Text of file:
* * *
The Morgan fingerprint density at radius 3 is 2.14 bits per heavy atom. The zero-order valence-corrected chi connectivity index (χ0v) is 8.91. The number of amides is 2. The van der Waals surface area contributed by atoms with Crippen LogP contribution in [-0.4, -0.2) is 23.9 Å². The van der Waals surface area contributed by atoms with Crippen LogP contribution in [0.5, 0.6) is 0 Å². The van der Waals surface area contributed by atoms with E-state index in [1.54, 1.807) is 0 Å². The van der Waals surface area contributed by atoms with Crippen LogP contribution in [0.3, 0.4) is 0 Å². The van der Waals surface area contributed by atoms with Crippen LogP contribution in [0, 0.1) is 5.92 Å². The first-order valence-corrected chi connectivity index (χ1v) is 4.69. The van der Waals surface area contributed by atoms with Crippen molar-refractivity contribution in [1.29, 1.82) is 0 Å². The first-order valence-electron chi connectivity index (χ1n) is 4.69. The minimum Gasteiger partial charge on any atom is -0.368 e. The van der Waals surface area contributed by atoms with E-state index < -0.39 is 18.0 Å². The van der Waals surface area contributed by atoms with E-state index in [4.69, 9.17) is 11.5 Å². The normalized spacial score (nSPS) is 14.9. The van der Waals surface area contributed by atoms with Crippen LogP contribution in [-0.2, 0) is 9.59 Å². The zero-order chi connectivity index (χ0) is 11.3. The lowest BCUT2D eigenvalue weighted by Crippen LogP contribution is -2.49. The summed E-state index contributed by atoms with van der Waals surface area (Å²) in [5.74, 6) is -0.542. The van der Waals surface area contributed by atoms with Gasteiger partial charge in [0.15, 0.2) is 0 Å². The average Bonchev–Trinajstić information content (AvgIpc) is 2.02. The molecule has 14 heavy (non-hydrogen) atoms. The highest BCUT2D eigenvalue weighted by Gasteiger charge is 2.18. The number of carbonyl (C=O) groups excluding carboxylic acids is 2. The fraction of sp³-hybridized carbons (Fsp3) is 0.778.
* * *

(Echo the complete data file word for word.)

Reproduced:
The Morgan fingerprint density at radius 3 is 2.14 bits per heavy atom. The zero-order valence-corrected chi connectivity index (χ0v) is 8.91. The number of amides is 2. The van der Waals surface area contributed by atoms with Crippen LogP contribution in [-0.4, -0.2) is 23.9 Å². The van der Waals surface area contributed by atoms with Crippen LogP contribution in [0.5, 0.6) is 0 Å². The van der Waals surface area contributed by atoms with E-state index in [1.54, 1.807) is 0 Å². The van der Waals surface area contributed by atoms with Crippen LogP contribution in [0.3, 0.4) is 0 Å². The van der Waals surface area contributed by atoms with Crippen LogP contribution in [0, 0.1) is 5.92 Å². The first-order valence-corrected chi connectivity index (χ1v) is 4.69. The van der Waals surface area contributed by atoms with Crippen molar-refractivity contribution in [1.29, 1.82) is 0 Å². The first-order valence-electron chi connectivity index (χ1n) is 4.69. The minimum Gasteiger partial charge on any atom is -0.368 e. The van der Waals surface area contributed by atoms with E-state index < -0.39 is 18.0 Å². The van der Waals surface area contributed by atoms with E-state index in [4.69, 9.17) is 11.5 Å². The normalized spacial score (nSPS) is 14.9. The van der Waals surface area contributed by atoms with Crippen LogP contribution in [-0.2, 0) is 9.59 Å². The zero-order chi connectivity index (χ0) is 11.3. The lowest BCUT2D eigenvalue weighted by Crippen LogP contribution is -2.49. The summed E-state index contributed by atoms with van der Waals surface area (Å²) in [5.74, 6) is -0.542. The van der Waals surface area contributed by atoms with Gasteiger partial charge in [0.15, 0.2) is 0 Å². The average Bonchev–Trinajstić information content (AvgIpc) is 2.02. The molecule has 14 heavy (non-hydrogen) atoms. The highest BCUT2D eigenvalue weighted by Gasteiger charge is 2.18. The number of carbonyl (C=O) groups excluding carboxylic acids is 2. The fraction of sp³-hybridized carbons (Fsp3) is 0.778.